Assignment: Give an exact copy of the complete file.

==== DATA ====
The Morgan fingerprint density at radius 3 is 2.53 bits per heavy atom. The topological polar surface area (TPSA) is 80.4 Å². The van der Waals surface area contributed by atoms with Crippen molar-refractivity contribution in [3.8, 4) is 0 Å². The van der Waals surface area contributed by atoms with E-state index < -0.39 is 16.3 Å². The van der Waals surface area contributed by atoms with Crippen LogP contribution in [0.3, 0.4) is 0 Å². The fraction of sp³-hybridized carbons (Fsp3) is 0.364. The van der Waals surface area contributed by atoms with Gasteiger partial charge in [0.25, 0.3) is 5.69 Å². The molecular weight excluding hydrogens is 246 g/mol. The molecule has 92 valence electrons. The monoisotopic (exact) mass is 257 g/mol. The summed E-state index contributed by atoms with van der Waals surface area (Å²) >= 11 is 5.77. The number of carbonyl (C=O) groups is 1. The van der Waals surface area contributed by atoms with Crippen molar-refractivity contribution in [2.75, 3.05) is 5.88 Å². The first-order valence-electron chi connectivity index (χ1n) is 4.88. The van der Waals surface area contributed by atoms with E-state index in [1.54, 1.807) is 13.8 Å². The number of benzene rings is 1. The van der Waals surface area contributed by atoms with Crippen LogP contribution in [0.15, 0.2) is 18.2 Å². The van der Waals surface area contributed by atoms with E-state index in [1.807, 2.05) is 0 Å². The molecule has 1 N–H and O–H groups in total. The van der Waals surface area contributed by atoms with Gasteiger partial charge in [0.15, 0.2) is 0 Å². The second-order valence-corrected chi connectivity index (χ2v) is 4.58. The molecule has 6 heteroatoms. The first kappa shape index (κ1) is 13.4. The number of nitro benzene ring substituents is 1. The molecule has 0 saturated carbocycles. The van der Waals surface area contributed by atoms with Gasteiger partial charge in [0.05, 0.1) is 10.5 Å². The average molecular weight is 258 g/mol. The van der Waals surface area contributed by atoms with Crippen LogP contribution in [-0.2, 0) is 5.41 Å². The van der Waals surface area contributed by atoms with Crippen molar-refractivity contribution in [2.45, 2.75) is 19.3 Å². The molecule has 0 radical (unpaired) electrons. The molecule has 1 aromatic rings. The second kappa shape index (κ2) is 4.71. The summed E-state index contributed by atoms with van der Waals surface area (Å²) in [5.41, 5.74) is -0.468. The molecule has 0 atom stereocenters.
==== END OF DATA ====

The Morgan fingerprint density at radius 3 is 2.53 bits per heavy atom. The topological polar surface area (TPSA) is 80.4 Å². The van der Waals surface area contributed by atoms with Crippen molar-refractivity contribution in [3.8, 4) is 0 Å². The van der Waals surface area contributed by atoms with E-state index < -0.39 is 16.3 Å². The van der Waals surface area contributed by atoms with Crippen LogP contribution in [0.3, 0.4) is 0 Å². The fraction of sp³-hybridized carbons (Fsp3) is 0.364. The van der Waals surface area contributed by atoms with Gasteiger partial charge in [0.25, 0.3) is 5.69 Å². The molecular weight excluding hydrogens is 246 g/mol. The molecule has 92 valence electrons. The monoisotopic (exact) mass is 257 g/mol. The summed E-state index contributed by atoms with van der Waals surface area (Å²) >= 11 is 5.77. The number of carbonyl (C=O) groups is 1. The van der Waals surface area contributed by atoms with Crippen molar-refractivity contribution in [2.75, 3.05) is 5.88 Å². The first-order valence-electron chi connectivity index (χ1n) is 4.88. The van der Waals surface area contributed by atoms with E-state index in [1.54, 1.807) is 13.8 Å². The number of benzene rings is 1. The van der Waals surface area contributed by atoms with Crippen LogP contribution in [0.15, 0.2) is 18.2 Å². The van der Waals surface area contributed by atoms with E-state index in [1.807, 2.05) is 0 Å². The molecule has 1 N–H and O–H groups in total. The van der Waals surface area contributed by atoms with Gasteiger partial charge in [0.15, 0.2) is 0 Å². The second-order valence-corrected chi connectivity index (χ2v) is 4.58. The molecule has 6 heteroatoms. The first kappa shape index (κ1) is 13.4. The number of nitro benzene ring substituents is 1. The molecule has 0 saturated carbocycles. The van der Waals surface area contributed by atoms with Gasteiger partial charge in [0.05, 0.1) is 10.5 Å². The average molecular weight is 258 g/mol. The van der Waals surface area contributed by atoms with Crippen LogP contribution in [-0.2, 0) is 5.41 Å². The van der Waals surface area contributed by atoms with Crippen molar-refractivity contribution in [2.45, 2.75) is 19.3 Å². The molecule has 0 radical (unpaired) electrons. The molecule has 1 aromatic rings. The second kappa shape index (κ2) is 4.71. The summed E-state index contributed by atoms with van der Waals surface area (Å²) in [5.41, 5.74) is -0.468. The molecule has 0 atom stereocenters.